Estee posted on Thursday, September 12, 2013 - 7:47 pm
I need to test measurement invariance at configural, metric and scalar level, which all the observations are continuous data. No covariate.
As the measurement invariance is to be tested between paternal and maternal parenting, each respondents have scores on both paternal and maternal parenting. It is somehow different from if the group is gender as each respondent is either male or female.
Is there any reference for the input file for this situation? Please kindly provide some suggestions/ advice.
You can view this in line with testing longitudinal factor analysis invariance, where you also have correlated measures for subjects. So your paternal and maternal measures are arranged as different columns in the data, using a wide data approach. In other words, you are doing a single-group, wide-data analysis.
The invariance testing then proceeds just as if the two types of measures were for different groups. Mplus does not, however, have automatic metric/scalar model setups for this case.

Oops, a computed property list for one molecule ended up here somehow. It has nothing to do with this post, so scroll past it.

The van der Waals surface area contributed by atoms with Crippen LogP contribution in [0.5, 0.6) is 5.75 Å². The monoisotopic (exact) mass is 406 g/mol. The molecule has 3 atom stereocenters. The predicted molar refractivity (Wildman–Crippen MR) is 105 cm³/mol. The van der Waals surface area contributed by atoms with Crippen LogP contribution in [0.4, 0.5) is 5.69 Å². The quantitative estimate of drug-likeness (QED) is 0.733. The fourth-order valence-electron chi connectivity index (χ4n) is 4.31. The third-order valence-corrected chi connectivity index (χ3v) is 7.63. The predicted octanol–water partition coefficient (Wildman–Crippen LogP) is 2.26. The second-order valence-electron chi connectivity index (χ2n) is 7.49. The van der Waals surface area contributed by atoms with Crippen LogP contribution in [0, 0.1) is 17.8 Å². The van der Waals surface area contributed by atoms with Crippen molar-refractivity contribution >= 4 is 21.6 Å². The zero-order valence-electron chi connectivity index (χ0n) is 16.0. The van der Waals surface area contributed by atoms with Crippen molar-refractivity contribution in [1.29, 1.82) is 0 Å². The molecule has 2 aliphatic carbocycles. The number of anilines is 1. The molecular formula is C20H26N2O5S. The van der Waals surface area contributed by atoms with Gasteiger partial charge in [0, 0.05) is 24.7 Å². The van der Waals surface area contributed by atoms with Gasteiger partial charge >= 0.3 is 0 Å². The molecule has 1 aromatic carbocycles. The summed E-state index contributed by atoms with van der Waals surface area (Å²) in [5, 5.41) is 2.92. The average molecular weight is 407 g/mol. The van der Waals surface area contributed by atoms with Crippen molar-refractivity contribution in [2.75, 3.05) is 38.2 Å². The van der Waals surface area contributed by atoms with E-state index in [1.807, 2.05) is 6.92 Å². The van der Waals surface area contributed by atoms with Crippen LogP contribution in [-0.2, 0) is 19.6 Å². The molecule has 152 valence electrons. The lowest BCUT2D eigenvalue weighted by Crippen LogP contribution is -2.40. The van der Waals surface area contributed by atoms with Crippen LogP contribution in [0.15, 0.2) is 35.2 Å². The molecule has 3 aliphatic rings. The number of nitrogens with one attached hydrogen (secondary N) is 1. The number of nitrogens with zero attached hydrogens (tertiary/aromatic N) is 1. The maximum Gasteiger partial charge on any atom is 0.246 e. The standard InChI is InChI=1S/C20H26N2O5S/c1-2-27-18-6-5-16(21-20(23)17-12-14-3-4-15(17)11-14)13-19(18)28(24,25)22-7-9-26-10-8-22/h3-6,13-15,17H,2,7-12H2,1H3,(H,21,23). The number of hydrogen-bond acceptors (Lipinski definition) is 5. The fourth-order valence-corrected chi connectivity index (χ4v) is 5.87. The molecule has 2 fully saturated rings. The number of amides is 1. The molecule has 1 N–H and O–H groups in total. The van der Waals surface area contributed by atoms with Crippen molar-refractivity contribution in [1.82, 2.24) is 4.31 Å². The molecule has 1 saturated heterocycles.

Hello, On page 433 of the manual, you mention that for establishing scalar invariance, the means should be freely estimated in all but one group:
"3. Intercepts and factors loadings constrained to be equal across groups; residual variances free; factor means zero in one group and free in the others (the Mplus default)"
However, Barbara M. Byrne suggests in her books that when testing scalar invariance, we should fix factor means at zero in all groups, which is at variance with your recommendation. I personally agree with your recommendation, as it results in less estimation issues. However, I would like to know more about why you do not recommend fixing factor means at zero in all groups. Any clarification would be greatly appreciated.
Scalar invariance is defined as your quote shows. This can be found in books such as Millsap (2011). When you hold the measurement intercepts and loadings invariant across groups, fixing factor means to zero in all groups implies that you have the means of each observed variable equal across all groups and this is typically not the case.